She was now back in the Mad City with every local college band hoping to be the next Nirvana. Sometimes Lisa enjoyed that sound, but she found it ironic so many bands were rewarded for an unpolished sound when she spent years proving her perfection and craftsmanship. She did not find that amusing. They redefined “authentic” every few years in ways that kept her outside the bounds.
Lisa kept her eye on the local scene, but she kept the other on Billboard. The Macarena was driving her up the wall. Dance crazes were always the worst. Now this one had only seemed to gain momentum. So many other things going on and this one inane song overshadowed it all. Even the white girls with acoustic guitars deserved better.
But this was supposed to be her time off. No gigs. No sessions. No interviews. No guest lectures downtown at the university. She couldn’t help playing, though, in her spare time. She usually restricted herself to bass during the early morning hours, especially in the middle of the week. Besides, the drums inevitably led her back to those days with Gee, and she didn’t want to be reminded right then.
It also reminded her of the criticism. One of the criticisms she got during that time with the house DJs was the stronger bass notes and the rapid-fire drumming. The accusations of the drum machine had followed her since then, especially after the naysayers found she learned to operate electronics. She was no longer “authentic.” No way she could play live at more than 140 beats per minute.
The rumors started then that she was not even real. Nothing except the devil’s hands could do the things she did to those drums and that bass. No one person could be that innovative, always at least twenty years ahead of the time but having to wait until the “experts” defined it before it was recognized. Gee knew it as well. Phuture definitely knew it.
Who the fuck is calling me at two a.m.? The caller ID read “Unknown,” so she hesitated to pick up.
“Sorry, love. Forgot it’s the middle of the night over on your side of the pond.”
Every new generation brought a new Nigel. They were always named Nigel.
“It’s fine. I’m always awake at this hour. What’s up?”
“You got some new fans over this way. This kid I’m working with, a DJ Catnip, got ahold of some of the work you were doing with them boys about ten years ago. Found out you were the same L. B. Johnson who did all them rock sessions back when Bowie was still hip. Ever work with him? Eh, nevermind. We was wondering if you’d like to come over for a while and work your magic with the kid here.”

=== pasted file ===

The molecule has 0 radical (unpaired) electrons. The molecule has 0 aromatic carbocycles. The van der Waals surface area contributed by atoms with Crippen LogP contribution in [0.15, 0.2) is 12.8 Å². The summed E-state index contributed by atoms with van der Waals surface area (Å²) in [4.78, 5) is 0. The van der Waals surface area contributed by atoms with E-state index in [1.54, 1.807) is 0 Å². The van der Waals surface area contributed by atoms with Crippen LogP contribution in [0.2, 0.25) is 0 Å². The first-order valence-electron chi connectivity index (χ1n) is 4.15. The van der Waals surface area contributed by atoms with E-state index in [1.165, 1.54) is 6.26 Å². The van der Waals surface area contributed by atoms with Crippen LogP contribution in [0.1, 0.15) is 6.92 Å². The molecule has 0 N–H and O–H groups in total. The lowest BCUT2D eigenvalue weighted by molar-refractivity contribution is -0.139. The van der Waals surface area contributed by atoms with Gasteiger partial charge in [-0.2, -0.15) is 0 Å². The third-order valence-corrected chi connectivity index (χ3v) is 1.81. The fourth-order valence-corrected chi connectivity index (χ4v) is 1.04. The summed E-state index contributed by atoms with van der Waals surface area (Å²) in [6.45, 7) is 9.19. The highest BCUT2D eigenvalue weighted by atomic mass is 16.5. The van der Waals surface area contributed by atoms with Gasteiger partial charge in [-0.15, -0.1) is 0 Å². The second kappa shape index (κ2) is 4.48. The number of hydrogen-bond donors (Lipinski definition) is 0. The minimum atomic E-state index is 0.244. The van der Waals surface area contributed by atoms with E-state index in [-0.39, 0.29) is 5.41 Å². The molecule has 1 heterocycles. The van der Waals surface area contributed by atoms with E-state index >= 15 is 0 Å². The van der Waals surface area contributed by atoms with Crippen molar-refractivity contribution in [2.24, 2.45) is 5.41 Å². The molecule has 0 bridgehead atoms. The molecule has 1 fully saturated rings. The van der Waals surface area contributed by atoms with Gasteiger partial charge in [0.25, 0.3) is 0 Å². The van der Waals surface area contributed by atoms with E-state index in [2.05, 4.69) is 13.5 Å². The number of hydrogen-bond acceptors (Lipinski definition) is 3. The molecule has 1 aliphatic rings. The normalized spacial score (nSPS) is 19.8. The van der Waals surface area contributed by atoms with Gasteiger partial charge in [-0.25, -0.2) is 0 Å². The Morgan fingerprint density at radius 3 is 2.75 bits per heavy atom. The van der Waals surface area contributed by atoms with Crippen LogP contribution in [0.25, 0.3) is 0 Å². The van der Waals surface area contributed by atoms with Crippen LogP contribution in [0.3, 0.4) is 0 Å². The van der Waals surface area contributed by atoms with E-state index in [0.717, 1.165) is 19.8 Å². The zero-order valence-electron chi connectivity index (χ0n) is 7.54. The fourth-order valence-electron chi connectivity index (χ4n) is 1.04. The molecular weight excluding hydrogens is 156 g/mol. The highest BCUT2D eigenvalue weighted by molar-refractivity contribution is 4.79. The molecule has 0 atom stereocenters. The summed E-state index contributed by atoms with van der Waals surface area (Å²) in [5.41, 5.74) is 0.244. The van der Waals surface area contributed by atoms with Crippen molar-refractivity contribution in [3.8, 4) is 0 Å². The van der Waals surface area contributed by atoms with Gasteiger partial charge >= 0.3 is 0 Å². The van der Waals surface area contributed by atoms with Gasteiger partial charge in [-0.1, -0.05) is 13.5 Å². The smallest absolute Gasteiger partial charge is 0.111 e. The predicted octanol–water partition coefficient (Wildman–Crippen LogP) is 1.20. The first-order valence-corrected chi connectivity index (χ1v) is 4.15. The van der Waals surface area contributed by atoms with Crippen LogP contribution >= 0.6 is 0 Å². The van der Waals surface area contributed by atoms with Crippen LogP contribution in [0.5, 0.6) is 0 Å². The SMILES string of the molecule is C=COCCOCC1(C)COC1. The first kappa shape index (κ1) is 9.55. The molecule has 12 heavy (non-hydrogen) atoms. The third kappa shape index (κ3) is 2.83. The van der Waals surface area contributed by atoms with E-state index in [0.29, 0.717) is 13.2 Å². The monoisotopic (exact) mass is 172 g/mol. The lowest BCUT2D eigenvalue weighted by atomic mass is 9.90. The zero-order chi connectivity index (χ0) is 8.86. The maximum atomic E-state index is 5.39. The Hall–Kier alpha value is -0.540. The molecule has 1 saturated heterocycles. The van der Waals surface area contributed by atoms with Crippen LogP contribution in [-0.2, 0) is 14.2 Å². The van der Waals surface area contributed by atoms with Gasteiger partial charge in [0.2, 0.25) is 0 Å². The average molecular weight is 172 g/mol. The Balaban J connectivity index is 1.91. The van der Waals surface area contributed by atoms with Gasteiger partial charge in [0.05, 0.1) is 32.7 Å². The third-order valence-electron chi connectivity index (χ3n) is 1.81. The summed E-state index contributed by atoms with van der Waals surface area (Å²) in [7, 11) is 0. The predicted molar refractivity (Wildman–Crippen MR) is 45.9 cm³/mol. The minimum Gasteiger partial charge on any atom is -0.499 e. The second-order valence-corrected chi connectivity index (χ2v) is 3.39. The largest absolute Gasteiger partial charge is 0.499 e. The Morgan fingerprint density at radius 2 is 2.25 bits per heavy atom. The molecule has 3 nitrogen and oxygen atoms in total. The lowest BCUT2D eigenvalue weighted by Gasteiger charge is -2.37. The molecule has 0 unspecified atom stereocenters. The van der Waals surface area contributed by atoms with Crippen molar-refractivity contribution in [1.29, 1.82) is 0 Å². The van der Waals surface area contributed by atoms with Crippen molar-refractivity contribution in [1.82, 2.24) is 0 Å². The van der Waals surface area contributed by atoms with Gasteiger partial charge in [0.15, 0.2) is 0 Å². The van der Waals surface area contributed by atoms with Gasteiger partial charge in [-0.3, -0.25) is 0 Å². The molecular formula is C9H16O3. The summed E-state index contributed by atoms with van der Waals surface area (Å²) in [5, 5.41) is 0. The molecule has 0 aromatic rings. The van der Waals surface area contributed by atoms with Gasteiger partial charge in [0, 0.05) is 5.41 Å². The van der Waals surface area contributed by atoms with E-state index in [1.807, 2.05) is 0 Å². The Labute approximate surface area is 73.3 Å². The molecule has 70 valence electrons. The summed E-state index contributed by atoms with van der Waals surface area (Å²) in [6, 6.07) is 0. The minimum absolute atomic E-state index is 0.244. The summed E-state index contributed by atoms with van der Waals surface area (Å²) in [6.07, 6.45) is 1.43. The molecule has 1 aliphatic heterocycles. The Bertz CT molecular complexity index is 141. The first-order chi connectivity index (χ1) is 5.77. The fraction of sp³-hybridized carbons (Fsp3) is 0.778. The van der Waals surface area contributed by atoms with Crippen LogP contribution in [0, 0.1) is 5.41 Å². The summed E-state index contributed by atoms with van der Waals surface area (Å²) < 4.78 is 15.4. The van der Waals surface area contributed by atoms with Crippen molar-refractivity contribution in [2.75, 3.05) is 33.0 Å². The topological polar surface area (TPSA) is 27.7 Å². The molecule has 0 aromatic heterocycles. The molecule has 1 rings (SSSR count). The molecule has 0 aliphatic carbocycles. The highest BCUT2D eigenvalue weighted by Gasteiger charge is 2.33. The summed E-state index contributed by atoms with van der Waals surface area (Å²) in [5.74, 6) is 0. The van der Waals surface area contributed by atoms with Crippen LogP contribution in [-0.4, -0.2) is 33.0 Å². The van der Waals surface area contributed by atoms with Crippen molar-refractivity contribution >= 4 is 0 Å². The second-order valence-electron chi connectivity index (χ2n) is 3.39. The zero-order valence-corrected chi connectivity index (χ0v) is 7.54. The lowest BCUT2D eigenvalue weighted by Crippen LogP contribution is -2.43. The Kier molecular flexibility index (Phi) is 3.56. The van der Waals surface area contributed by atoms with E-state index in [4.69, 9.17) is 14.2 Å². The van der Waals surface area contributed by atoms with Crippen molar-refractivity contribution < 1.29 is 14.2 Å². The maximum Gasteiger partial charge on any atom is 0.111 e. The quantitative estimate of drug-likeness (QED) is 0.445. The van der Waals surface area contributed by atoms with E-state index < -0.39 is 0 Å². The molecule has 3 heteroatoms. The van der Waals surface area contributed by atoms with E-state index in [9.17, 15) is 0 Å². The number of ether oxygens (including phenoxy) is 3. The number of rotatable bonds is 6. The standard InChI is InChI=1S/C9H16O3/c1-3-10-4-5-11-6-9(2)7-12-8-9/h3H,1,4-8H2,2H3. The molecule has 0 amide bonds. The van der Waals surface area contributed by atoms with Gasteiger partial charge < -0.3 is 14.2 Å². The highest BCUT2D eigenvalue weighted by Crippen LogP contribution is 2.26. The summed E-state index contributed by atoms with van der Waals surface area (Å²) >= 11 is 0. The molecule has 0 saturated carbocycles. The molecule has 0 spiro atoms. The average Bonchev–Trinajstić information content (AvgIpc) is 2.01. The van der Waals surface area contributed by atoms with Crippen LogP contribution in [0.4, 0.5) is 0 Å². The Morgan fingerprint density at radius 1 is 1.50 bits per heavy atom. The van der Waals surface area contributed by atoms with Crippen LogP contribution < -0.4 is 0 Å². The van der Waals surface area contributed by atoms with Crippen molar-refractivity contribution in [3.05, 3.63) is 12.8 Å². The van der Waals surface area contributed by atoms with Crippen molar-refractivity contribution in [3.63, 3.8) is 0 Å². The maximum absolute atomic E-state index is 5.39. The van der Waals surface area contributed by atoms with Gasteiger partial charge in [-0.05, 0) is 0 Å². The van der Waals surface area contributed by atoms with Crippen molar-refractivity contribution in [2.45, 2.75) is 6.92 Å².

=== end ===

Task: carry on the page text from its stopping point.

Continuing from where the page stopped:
Lisa processed his request a moment, fingering the cold ring, since it all sounded like one long sentence to her. “Normally, I would, Nigel, but I’m supposed to take a couple of weeks off every once in a while, and you happened to catch me on a break.”
“Well, look. It’s no hurry. We’re already laying down tracks, as you say, and you can come in after your holiday and polish it in that way you did with the whiz kid.”
“Gee Wiz. Her name’s Gee Wiz.” Lisa didn’t bother to hide her irritation at Nigel’s disrespect of her favorite collaborator. He didn’t seem to notice.
“Sure, darling. Great stuff. If you want to do it, I’ll make all the arrangements.”
“Tell your Catnip to call me tomorrow. I can decide then. That’s the deal.”
“He’ll be glad to hear it, sweetheart.”
Rediscovered yet again. Every novice thought they had what it took to recreate the magic she made with Gee. None rivaled. Sometimes she enjoyed the ones who tried and found something unique like she had with TI, but even that work fell under the shadow of the collaborations with Gee.
It was almost time. The moment she waited for every year to see if she wanted to be Lisa Beth Johnson for another cycle, power through another nine years. On this August 29 when her phone rang at three a.m., she heard about the death of Gee Wiz. She almost renounced the ring then and there.
England. Germany. The Netherlands. France. Austria. Portugal. Spain. Every European capital at least once by 2005. She felt like Josephine conquering Europe in the ’30s. Nigel tried to convince Lisa to make her US home base New York or at least the East Coast in order to simplify her two-continent lifestyle. She refused to move permanently to England. She stayed planted in the Midwest, the Mad City. As much as she loved her life as the newest old-timer plucked from obscurity by the ultra-hip Euros, Lisa needed to get away from it sometimes. The road often called, but the Mad City pulled her back.
She was far from Wisconsin this time. Having jumped at the chance to play for a European classic rock revue, Lisa incidentally became the primary drummer for the latest incarnation of Badstar. She wasn’t surprised to find that Vince was the one surviving original member. They talked about those days with Terry.
“Terry was such an asshole. Knew it wouldn’t work with him for long.”
“Really?” Lisa took a sip of her mint tea as she awaited Vince’s explanation. Just like everyone else, she had heard the rumors over the years of the battles between Vince and Terry. The battles resulted in only one collaboration and decades of bad blood that prevented Badstar from reaching the same amount of success as their contemporaries. Their notoriety made them heroes to classic rock purists who prided themselves on retrieving the real deal before everyone else did.
Vince had aged well considering. His lines and wrinkles showed through his lightly made-up face, but his brown eyes sparkled as he talked to her. She almost declined his invitation to breakfast after his morning show interview. She wanted to sleep in before their afternoon gig at the Swiss festival.
“I knew you’d have to dub the rhythm section. Yeah, Leddy and Fin were weak, but they were my friends. Never forgave me for pushing Terry to give you credit.”
“That was you?”
Vince nodded, his long graying hair falling over his shoulder as he turned his attention to her.
“I came back, and we got into it after you left. I told him your name was going on the record, or I’d go public with it in a way that made him look as shitty as he was. I wanted to tell you that night, but by the time I got outside, you were long gone. Terry wouldn’t tell me where you lived.”